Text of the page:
Les Schwab Amphitheater has beautiful grass, and it's right along the Deschutes River, so there's usually a lovely breeze," says Noelle Fredland, marketing director for Bend, OR's Old Mill District, where the concert venue is located. "The first thing you want to do here is take your shoes off and start dancing."
It's the kind of concert experience that's worth a trip. And summer is the ideal time to embrace Fredland's freewheeling spirit and hit the road to make memories amplified by live music.
A spectacular outdoor setting also draws concertgoers out of Boulder, CO, to Red Rocks Amphitheatre, which overlooks three natural sandstone formations. Not only are they a beautiful backdrop, but they happen to provide terrific acoustics.
In other words, if you want to understand a place and mingle (or mosh) with locals, a concert is just the ticket. Whether you're headed to Washington, D.C., or Washington State, pack your bags, but leave your headphones at home. It's live music time.
See All of America's Coolest Music Venues
See More of America's Coolest Music VenuesCredit goes to the 9:30 Club for inciting a music movement in downtown D.C. in the 1980s. One of America’s best-known rock clubs has since moved to the edge of the U Street corridor in the up-and-coming Shaw neighborhood, where it’s easy to find a trendy restaurant or cocktail bar before a show. Indie bands and mainstream stars alike dig the intimate, standing-room-only venue, which fits 1,200 patrons. It’s hosted Bob Dylan, Smashing Pumpkins, Beastie Boys, and local band O.A.R., as well as reggae acts, house-music DJs, and jazz groups. 930.com Photo courtesy of 9:30 Club
See More of America's Coolest Music VenuesThe Surf was opened in 1934 by developer Carl J. Fox, who borrowed against his life-insurance policy to kick-start the project. He attracted jazz greats like Duke Ellington and Count Basie, who played the lakefront venue during the ’40s. After a fire devastated the original location, the current ballroom was built across the street. Soon, it became one of the first places in Iowa to book rock-n-rollers like Little Richard, Buddy Holly, Ritchie Valens, and the Everly Brothers, who performed against a backdrop mural of boats, ocean waves, and palm trees. Nowadays, you can enjoy big-band dances at the ballroom or catch acts like Craig Morgan, and various orchestra performances. surfballroom.com Photo: Images Photography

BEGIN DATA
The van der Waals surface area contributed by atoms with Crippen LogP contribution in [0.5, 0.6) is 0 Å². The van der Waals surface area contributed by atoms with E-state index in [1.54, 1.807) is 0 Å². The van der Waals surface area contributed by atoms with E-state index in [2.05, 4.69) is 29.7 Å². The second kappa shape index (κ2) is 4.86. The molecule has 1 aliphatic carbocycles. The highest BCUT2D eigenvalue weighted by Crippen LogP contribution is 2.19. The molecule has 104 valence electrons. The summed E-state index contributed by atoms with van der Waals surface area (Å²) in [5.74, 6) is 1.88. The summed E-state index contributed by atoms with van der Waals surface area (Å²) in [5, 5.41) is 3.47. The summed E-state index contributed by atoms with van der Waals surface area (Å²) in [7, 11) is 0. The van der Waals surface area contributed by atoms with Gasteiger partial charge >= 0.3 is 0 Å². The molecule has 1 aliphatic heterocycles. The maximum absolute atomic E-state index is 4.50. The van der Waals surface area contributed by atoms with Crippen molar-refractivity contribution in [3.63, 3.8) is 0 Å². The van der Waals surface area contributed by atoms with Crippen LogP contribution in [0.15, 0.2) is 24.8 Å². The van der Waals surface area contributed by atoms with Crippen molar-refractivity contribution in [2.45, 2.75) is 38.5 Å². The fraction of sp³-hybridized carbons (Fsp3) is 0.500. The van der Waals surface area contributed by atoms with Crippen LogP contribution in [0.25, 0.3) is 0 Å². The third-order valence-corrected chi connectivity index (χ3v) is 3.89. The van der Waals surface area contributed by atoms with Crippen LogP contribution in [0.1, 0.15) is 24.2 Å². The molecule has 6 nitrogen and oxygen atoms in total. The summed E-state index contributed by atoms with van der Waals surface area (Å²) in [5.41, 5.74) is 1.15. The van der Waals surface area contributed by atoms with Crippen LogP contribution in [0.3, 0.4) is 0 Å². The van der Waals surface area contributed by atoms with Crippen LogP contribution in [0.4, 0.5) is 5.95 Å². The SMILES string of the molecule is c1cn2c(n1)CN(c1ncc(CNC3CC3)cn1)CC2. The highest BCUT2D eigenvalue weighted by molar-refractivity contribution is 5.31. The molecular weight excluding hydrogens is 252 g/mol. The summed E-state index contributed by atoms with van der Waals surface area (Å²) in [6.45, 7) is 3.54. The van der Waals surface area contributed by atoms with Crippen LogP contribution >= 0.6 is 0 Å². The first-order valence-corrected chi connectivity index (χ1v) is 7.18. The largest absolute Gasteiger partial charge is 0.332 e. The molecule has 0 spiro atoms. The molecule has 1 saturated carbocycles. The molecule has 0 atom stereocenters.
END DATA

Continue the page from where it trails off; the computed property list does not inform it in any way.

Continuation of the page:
See More of America's Coolest Music VenuesThis supposedly haunted venue is San Francisco’s oldest, grandest nightclub, with ornate Rococo balconies, marble columns, and elaborate ceiling frescoes. It opened in 1907, not long after a catastrophic earthquake had rocked the city. Its restaurant and brothel are long gone; instead, you’ll find two bars and a cutting-edge sound and lighting system. The 5,000-square-foot concert hall has been graced by the Grateful Dead, Arcade Fire, and Patti Smith. slimspresents.com Photo: Pedro Paredes-Haz